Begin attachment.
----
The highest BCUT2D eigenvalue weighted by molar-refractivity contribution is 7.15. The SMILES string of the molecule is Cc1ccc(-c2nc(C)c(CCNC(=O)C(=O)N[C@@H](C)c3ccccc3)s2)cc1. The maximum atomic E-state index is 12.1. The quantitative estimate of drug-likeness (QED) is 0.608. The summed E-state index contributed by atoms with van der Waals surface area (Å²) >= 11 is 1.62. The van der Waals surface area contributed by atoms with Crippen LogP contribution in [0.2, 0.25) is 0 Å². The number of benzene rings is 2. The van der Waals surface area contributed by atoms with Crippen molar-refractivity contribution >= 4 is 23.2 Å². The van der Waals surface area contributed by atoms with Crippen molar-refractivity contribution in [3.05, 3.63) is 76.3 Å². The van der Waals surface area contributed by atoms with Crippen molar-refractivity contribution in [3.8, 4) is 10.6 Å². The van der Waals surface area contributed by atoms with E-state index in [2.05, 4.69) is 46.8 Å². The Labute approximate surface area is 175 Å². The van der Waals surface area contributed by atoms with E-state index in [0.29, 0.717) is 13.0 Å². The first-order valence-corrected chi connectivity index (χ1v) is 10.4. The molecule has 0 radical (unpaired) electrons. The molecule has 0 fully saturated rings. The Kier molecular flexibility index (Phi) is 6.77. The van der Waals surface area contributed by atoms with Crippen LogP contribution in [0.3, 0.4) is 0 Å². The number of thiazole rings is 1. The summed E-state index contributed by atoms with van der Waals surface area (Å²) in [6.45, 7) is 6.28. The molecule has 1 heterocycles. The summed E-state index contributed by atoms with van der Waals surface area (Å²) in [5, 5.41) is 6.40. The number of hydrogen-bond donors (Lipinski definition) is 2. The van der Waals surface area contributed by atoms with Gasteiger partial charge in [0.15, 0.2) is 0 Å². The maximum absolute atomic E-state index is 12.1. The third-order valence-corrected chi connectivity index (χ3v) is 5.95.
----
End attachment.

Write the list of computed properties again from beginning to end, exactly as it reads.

The highest BCUT2D eigenvalue weighted by molar-refractivity contribution is 7.15. The SMILES string of the molecule is Cc1ccc(-c2nc(C)c(CCNC(=O)C(=O)N[C@@H](C)c3ccccc3)s2)cc1. The maximum atomic E-state index is 12.1. The quantitative estimate of drug-likeness (QED) is 0.608. The summed E-state index contributed by atoms with van der Waals surface area (Å²) >= 11 is 1.62. The van der Waals surface area contributed by atoms with Crippen LogP contribution in [0.2, 0.25) is 0 Å². The number of benzene rings is 2. The van der Waals surface area contributed by atoms with Crippen molar-refractivity contribution >= 4 is 23.2 Å². The van der Waals surface area contributed by atoms with Crippen molar-refractivity contribution in [3.05, 3.63) is 76.3 Å². The van der Waals surface area contributed by atoms with Crippen molar-refractivity contribution in [3.8, 4) is 10.6 Å². The van der Waals surface area contributed by atoms with E-state index in [2.05, 4.69) is 46.8 Å². The Labute approximate surface area is 175 Å². The van der Waals surface area contributed by atoms with E-state index in [0.29, 0.717) is 13.0 Å². The first-order valence-corrected chi connectivity index (χ1v) is 10.4. The molecule has 0 radical (unpaired) electrons. The molecule has 0 fully saturated rings. The Kier molecular flexibility index (Phi) is 6.77. The van der Waals surface area contributed by atoms with Crippen LogP contribution in [0.3, 0.4) is 0 Å². The number of thiazole rings is 1. The summed E-state index contributed by atoms with van der Waals surface area (Å²) in [6.45, 7) is 6.28. The molecule has 1 heterocycles. The summed E-state index contributed by atoms with van der Waals surface area (Å²) in [5, 5.41) is 6.40. The number of hydrogen-bond donors (Lipinski definition) is 2. The van der Waals surface area contributed by atoms with Gasteiger partial charge in [0.15, 0.2) is 0 Å². The maximum absolute atomic E-state index is 12.1. The third-order valence-corrected chi connectivity index (χ3v) is 5.95.